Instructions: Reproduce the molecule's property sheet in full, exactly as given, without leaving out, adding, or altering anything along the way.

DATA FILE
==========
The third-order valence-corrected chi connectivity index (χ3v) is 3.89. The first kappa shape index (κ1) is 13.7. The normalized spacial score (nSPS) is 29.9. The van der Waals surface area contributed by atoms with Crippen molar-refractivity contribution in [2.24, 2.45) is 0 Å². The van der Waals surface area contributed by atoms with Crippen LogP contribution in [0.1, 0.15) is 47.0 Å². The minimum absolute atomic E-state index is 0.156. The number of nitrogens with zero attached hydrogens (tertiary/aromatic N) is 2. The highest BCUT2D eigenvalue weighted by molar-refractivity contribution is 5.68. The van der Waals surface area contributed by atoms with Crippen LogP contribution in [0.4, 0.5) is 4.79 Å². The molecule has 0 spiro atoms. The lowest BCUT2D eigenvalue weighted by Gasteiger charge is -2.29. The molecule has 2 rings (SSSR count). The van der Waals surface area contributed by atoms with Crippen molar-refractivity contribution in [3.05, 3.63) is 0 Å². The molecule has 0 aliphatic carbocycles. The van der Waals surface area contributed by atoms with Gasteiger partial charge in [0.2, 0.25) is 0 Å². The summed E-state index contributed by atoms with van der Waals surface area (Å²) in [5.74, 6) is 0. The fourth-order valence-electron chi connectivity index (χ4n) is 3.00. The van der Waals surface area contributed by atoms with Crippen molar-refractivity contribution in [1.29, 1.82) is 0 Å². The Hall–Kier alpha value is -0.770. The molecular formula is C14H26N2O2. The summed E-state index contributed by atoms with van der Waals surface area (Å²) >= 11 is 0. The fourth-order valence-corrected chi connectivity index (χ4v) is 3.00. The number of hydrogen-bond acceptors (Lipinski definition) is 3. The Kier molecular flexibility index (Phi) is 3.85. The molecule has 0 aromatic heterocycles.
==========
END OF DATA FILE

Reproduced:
The third-order valence-corrected chi connectivity index (χ3v) is 3.89. The first kappa shape index (κ1) is 13.7. The normalized spacial score (nSPS) is 29.9. The van der Waals surface area contributed by atoms with Crippen molar-refractivity contribution in [2.24, 2.45) is 0 Å². The van der Waals surface area contributed by atoms with Crippen LogP contribution in [0.1, 0.15) is 47.0 Å². The minimum absolute atomic E-state index is 0.156. The number of nitrogens with zero attached hydrogens (tertiary/aromatic N) is 2. The highest BCUT2D eigenvalue weighted by molar-refractivity contribution is 5.68. The van der Waals surface area contributed by atoms with Crippen LogP contribution in [0.4, 0.5) is 4.79 Å². The molecule has 0 spiro atoms. The lowest BCUT2D eigenvalue weighted by Gasteiger charge is -2.29. The molecule has 2 rings (SSSR count). The van der Waals surface area contributed by atoms with Crippen molar-refractivity contribution in [3.05, 3.63) is 0 Å². The molecule has 0 aliphatic carbocycles. The van der Waals surface area contributed by atoms with Gasteiger partial charge in [0.2, 0.25) is 0 Å². The summed E-state index contributed by atoms with van der Waals surface area (Å²) in [5.74, 6) is 0. The fourth-order valence-electron chi connectivity index (χ4n) is 3.00. The van der Waals surface area contributed by atoms with Crippen molar-refractivity contribution in [1.29, 1.82) is 0 Å². The Hall–Kier alpha value is -0.770. The molecular formula is C14H26N2O2. The summed E-state index contributed by atoms with van der Waals surface area (Å²) >= 11 is 0. The fourth-order valence-corrected chi connectivity index (χ4v) is 3.00. The number of hydrogen-bond acceptors (Lipinski definition) is 3. The Kier molecular flexibility index (Phi) is 3.85. The molecule has 0 aromatic heterocycles.